Similar to Hauser, White had shooting problems in December. Over the course of the month, he shot 23.5% from distance. But then again, like Hauser, he still has an impressive deep-for-year shooting percentage of 39.4%. White would have had a free shot if the Browns had kept things moving.

The list goes on, though. This is a play that does not have a direct impact like the previous two, but it does lead to another topic for discussion. Brown starts with the ball at the top of the corkscrew and dribbles past defenders. He ends up at the elbow with Brogdon opening up behind the three-point line. However, instead of passing the ball to Brogdon, who could have kept the attack flowing, Brown latches on for a hotly contested mid-range jump.

That’s actually one of the things Brown has done very well this season. Of the 115 players who have attempted at least 30 mid-range shots this season, the Browns are fourth in the league for efficiency, at 56.0%. He’s made money from that place, and it’s been helping him post the best scoring numbers of his career.

But just as the Celtics’ shots fell at the end, so could the Browns. Throughout his career, Brown has never been a good mediocrity. His best season before that was 2020-21 when he shot 50.0% from that spot. The big difference? shot attempts. He only attempted 158 mid-range shots that year, but so far this season, he’s already caught 91. The next season was his best last year at 45.9%, and outside of that, he’s shot below 40% of the average range in three of his other four seasons.

There has been a definite improvement from him in that area of ​​his game, and there is always a chance he will maintain his dominance from mid-range, but his shooting is very likely to fall back to the middle. And if that happens, he won’t be able to continue making easy passes in favor of contested mid-range jump shots.


Outside of his shooting choice and apparent reluctance to take the extra pass, the Browns were also struggling with turnovers again. It was a problem that reared its ugly head in the postseason last year, and it’s back again. He’s hit 20 turnovers in his last five games, including 12 in Boston’s two games against Orlando.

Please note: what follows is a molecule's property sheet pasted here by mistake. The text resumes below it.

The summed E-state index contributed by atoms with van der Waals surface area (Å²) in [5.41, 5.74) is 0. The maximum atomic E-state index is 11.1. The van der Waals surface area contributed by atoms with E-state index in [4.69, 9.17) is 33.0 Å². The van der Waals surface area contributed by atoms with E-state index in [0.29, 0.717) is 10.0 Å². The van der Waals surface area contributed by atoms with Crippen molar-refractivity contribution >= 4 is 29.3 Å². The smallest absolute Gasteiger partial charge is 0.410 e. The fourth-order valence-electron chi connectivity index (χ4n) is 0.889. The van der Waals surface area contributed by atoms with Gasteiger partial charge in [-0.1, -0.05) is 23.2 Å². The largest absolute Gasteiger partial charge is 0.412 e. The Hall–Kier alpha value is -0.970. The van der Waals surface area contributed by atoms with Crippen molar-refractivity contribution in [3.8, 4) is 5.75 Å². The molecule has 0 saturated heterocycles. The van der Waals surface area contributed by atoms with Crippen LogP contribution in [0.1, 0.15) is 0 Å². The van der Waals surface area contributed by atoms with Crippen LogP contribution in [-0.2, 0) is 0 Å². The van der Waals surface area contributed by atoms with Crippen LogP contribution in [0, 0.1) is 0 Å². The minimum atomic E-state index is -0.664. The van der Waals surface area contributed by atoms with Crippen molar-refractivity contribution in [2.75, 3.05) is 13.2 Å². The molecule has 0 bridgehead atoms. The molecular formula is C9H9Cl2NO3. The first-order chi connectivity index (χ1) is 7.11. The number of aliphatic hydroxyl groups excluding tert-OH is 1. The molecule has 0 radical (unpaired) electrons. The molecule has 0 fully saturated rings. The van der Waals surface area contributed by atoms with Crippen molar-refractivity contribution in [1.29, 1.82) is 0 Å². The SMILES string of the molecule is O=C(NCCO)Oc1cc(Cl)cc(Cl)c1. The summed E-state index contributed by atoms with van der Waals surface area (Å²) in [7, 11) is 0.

Four of those 12 were flights. Brown claimed that the referees were targeting him in this regard. But more importantly, an abundance of it was due to Brown’s poor decision-making and loose grip on drives.

Take a look at this play. Brown takes the ball to a crowd of defenders before losing control and coughing it up.

Prefer another one. Brown loses the ball as he dribbles it through his legs.

Another accelerator handle here at the break as Markelle Fultz stepped in for the steal.

Then there are the poor lanes. The Browns are trying to create a signature ball play here and instead hand the ball to Orlando.

These are not new issues either. As noted, Brown’s rotational problems date back to last year’s Celtics Finals. Do these transitions sound familiar?

Brown has been making the exact same shifts for a long time, and all his mistakes seem to come when he goes downhill. He is prone to poor decision making, and his handle is sloppy. Transitions come as a result of these two problems. His recent gifts are carbon copies of his turnovers in last year’s playoffs.